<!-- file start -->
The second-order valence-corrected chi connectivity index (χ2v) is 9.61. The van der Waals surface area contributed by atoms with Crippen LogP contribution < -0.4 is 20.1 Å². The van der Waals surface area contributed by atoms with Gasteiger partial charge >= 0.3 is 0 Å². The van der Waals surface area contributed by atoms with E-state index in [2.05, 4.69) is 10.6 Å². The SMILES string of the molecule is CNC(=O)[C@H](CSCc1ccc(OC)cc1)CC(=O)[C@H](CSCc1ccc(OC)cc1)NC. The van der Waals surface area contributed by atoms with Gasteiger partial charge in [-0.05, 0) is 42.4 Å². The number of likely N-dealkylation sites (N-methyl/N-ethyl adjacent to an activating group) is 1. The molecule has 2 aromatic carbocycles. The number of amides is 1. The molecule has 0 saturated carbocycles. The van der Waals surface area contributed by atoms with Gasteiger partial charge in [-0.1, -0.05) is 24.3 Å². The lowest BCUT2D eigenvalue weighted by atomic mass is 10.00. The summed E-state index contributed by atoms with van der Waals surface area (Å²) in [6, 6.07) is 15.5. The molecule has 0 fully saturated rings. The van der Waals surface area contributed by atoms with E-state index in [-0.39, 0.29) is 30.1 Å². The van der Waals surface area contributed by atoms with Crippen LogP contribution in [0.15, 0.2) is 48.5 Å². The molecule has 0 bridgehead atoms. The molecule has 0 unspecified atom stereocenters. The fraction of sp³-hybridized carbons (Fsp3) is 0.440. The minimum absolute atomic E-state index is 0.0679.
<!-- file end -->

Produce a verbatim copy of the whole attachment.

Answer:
The second-order valence-corrected chi connectivity index (χ2v) is 9.61. The van der Waals surface area contributed by atoms with Crippen LogP contribution < -0.4 is 20.1 Å². The van der Waals surface area contributed by atoms with Gasteiger partial charge >= 0.3 is 0 Å². The van der Waals surface area contributed by atoms with E-state index in [2.05, 4.69) is 10.6 Å². The SMILES string of the molecule is CNC(=O)[C@H](CSCc1ccc(OC)cc1)CC(=O)[C@H](CSCc1ccc(OC)cc1)NC. The van der Waals surface area contributed by atoms with Gasteiger partial charge in [-0.05, 0) is 42.4 Å². The number of likely N-dealkylation sites (N-methyl/N-ethyl adjacent to an activating group) is 1. The molecule has 2 aromatic carbocycles. The number of amides is 1. The molecule has 0 saturated carbocycles. The van der Waals surface area contributed by atoms with Gasteiger partial charge in [-0.1, -0.05) is 24.3 Å². The lowest BCUT2D eigenvalue weighted by atomic mass is 10.00. The summed E-state index contributed by atoms with van der Waals surface area (Å²) in [6, 6.07) is 15.5. The molecule has 0 fully saturated rings. The van der Waals surface area contributed by atoms with E-state index in [-0.39, 0.29) is 30.1 Å². The van der Waals surface area contributed by atoms with Crippen LogP contribution in [0.15, 0.2) is 48.5 Å². The molecule has 0 bridgehead atoms. The molecule has 0 unspecified atom stereocenters. The fraction of sp³-hybridized carbons (Fsp3) is 0.440. The minimum absolute atomic E-state index is 0.0679.